Retirement Weekly: The psychology of a stock market bubble

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I have no idea whether the stock market is actually forming a bubble that’s about to break.

But I do know that many bulls are fooling themselves when they think a bubble can’t happen when so many of us are concerned about one. In fact, one of the distinguishing characteristics of a bubble is that such concern is widespread.

This seems counterintuitive. You would think that a bubble is most vulnerable to forming and then popping when investors are oblivious to that possibility. But you would be wrong.

It’s important for all of us to be aware of this bubble psychology, but especially if you’re a retiree or a near-retiree. That’s because, in that case, your investment horizon will be shorter than for those who are younger, and you therefore are less able to recover from the deflation of a market bubble.

To appreciate how widespread current concern about a bubble is, consider the accompanying chart of data from Google Trends. It plots the relative frequency of Google searches based on the term “stock market bubble.” Notice that this frequency has recently jumped to a far-higher level than at any other point over the last five years.

This widespread concern is entirely consistent with a bubble’s formation, according to a definition proposed several decades ago by Robert Shiller, the Yale finance professor and Nobel laureate. According to him, a bubble is “a market situation in which news of price increases spurs investor enthusiasm which spreads by psychological contagion from person to person, bringing in a larger and larger class of investors, who, despite doubts about fundamental value, are drawn to the investment partly through envy of others’ successes and partly through a gambler’s excitement.” (I italicized the above phrase, not Shiller.)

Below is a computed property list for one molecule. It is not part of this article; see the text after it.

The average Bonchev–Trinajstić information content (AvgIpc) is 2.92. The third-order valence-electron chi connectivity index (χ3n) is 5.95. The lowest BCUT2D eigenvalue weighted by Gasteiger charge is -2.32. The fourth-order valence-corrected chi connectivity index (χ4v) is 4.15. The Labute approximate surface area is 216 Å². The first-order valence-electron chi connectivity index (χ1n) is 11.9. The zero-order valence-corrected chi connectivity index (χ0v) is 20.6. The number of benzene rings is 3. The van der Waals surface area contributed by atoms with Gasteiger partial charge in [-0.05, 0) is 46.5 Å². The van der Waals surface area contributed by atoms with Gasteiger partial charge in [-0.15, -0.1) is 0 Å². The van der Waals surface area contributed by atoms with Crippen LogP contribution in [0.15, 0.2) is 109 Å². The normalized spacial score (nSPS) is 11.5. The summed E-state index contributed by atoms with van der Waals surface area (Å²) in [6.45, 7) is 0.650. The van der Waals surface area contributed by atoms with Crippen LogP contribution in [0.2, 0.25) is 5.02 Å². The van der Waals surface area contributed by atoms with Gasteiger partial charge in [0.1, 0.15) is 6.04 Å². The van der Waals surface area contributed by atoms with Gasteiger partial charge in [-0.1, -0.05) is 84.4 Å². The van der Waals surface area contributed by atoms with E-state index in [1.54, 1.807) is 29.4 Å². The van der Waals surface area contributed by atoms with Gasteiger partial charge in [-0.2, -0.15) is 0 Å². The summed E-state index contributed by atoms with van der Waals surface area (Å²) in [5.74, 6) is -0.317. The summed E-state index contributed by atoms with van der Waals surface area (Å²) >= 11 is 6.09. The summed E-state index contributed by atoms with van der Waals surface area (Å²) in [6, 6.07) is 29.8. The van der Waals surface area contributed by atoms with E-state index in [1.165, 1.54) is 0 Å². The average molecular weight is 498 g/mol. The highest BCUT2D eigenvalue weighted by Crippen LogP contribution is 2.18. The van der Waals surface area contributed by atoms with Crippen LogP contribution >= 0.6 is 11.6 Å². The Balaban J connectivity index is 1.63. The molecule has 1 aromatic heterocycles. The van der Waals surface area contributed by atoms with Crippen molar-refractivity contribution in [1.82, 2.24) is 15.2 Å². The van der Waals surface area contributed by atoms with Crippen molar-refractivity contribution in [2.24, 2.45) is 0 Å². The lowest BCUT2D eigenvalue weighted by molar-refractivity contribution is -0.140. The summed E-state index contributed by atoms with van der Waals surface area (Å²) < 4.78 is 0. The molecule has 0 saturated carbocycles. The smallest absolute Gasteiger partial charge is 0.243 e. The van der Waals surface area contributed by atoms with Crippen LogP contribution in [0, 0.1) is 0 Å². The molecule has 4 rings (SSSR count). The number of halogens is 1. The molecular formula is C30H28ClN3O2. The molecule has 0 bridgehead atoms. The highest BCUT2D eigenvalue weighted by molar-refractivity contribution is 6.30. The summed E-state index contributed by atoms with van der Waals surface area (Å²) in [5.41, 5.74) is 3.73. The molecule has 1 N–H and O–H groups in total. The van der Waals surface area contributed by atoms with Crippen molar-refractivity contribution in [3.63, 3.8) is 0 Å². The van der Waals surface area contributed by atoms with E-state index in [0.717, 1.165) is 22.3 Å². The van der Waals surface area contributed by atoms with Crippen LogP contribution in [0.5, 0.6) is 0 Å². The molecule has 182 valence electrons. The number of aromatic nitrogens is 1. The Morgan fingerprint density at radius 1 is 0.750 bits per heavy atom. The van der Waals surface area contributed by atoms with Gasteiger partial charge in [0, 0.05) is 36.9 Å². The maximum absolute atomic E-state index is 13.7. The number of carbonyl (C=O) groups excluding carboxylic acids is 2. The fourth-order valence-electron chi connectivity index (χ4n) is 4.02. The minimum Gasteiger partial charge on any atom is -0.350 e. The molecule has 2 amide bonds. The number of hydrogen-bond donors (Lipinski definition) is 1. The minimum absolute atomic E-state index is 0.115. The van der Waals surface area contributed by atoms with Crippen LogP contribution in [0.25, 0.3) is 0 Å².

Notice that recognition of overvaluation is an integral part of the definition.

This recognition was certainly present during the weeks and months prior to the popping of the Internet bubble in March 2000. During the early and middle years of the 1990s, you may recall, it was possible to justify higher prices while keeping a straight face. But that became less and less possible as prices continued going higher in the late 1990s, and especially as some dot-com companies went public with huge valuations despite having no assets, revenue or business plan.

Rather than responding by taking some chips off the table, however, many began freely admitting that a bubble was forming. They no longer tried to justify higher prices on fundamentals, but began justifying it instead in terms of the market’s momentum. Prices should keep going up as FOMO seduces more and more investors to jump on the bandwagon.

There is no shortage of current analogies, of course. Take dogecoin, which was created as a joke and has no fundamental value. As a recent Wall Street Journal article outlined, the dogecoin “serves no purpose and, unlike Bitcoin, faces no limit on the number of coins that exist.” Yet investors are flocking to it, for no other apparent reason than it has already gone up so much. Billy Markus, the co-creator of dogecoin, was quoted in that Wall Street Journal article saying “This is absurd. I haven’t seen anything like it. It’s one of those things that once it starts going up, it might keep going up.”

Needless to say, things don’t go up forever. Those who nevertheless continue to invest in such an environment do so with the implicit assumption that they will be able to recognize it, in advance, when the bubble is about to pop—and therefore able to leave the party before everyone else. This is a dangerous delusion, however; not everyone can be the first to leave the party.

The bottom line? Far from being a reason why a bubble isn’t forming, the widespread current concern about a possible bubble is actually a reason to worry that it could be. Take heed.

Mark Hulbert is a regular contributor to MarketWatch. His Hulbert Ratings tracks investment newsletters that pay a flat fee to be audited. He can be reached at

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